Singapore Airlines' overall load factor falls 1.3 points to 67.6%

Singapore Airlines' (SIA's) systemwide passenger carriage, as measured in revenue passenger kilometres, increased 0.4 per cent in April on the back of 1.9 per cent rise in capacity, which is measured in available seat kilometres.-- ST FILE PHOTO:&nbs
Singapore Airlines' (SIA's) systemwide passenger carriage, as measured in revenue passenger kilometres, increased 0.4 per cent in April on the back of 1.9 per cent rise in capacity, which is measured in available seat kilometres.-- ST FILE PHOTO: ALPHONSUS CHERN

SINGAPORE - Singapore Airlines' (SIA's) systemwide passenger carriage, as measured in revenue passenger kilometres, increased 0.4 per cent in April on the back of 1.9 per cent rise in capacity, which is measured in available seat kilometres.

Consequently, passenger load factor fell 1.1 percentage points to 76.7 per cent, the national carrier said in a statement.

The number of passengers carried increased by 0.9 per cent to 1.5 million.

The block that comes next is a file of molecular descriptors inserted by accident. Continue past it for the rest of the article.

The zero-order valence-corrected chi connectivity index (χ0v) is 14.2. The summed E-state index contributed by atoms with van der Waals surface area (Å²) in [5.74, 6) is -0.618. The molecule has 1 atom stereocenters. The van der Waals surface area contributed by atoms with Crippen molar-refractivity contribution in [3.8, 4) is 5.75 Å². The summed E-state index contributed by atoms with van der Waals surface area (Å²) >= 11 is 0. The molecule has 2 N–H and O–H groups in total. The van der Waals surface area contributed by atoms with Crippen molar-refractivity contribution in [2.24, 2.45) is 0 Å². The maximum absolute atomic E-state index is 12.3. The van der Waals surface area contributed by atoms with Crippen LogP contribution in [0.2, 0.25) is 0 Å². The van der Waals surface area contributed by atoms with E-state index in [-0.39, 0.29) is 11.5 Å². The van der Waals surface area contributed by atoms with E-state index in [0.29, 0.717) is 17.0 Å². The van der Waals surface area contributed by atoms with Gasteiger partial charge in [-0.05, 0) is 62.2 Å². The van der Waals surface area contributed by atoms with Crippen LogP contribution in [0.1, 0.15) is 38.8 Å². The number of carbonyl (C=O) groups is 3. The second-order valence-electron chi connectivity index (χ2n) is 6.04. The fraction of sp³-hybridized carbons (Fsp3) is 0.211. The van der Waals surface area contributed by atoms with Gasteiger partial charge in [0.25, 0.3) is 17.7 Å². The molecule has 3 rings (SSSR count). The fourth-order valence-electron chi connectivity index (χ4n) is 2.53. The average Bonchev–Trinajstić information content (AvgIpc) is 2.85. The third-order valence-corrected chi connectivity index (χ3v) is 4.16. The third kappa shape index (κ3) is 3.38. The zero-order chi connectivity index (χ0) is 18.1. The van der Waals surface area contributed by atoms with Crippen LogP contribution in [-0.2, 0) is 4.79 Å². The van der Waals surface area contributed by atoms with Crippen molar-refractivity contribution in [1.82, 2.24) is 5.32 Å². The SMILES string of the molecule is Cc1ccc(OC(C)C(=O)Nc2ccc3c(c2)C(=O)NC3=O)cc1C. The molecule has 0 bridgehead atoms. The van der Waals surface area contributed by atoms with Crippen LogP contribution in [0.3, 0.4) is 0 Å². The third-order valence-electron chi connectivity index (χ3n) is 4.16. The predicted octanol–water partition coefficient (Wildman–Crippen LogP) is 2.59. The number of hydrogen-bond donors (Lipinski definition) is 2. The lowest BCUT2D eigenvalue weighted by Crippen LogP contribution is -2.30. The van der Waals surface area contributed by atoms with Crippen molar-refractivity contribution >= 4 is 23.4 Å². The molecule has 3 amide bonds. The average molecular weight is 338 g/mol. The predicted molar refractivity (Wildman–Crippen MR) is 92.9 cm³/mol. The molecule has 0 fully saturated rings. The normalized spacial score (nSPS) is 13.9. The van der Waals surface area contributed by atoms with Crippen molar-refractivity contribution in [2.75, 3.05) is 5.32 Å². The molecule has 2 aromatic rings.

Passenger loads declined across all route regions, except for Southwest Pacific.

Passenger carriage increased for most regions, except for Americas and East Asia, but the increase could not keep pace with capacity.

The operating environment continues to remain challenging, said SIA.

"Efforts to stimulate demand to boost loads will continue to place downward pressure on yields," it warned.

Meanwhile, subsidiary SilkAir's systemwide passenger carriage increased 4.1 per cent on the back of a 4.4 per cent growth in capacity.

This translate to an unchanged passenger load factor at 69.3 per cent.

The East Asia and Pacific region recorded a marginal increase in load factor with growth in traffic surpassing capacity.

West Asia, on the other hand, experienced a year-on-year decline in passenger carriage.

Overall cargo load factor was 1.1 percentage points lower, as cargo traffic was generally weaker, partly due to the Easter period.

Cargo traffic was 6.7 per cent lower against a 4.9 per cent reduction in capacity.

Load factors were lower on all route regions, except for West Asia and Africa and Europe regions where capacity changes were more closely matched with demand.

Overall load factor eased by 1.3 points to 67.6 per cent.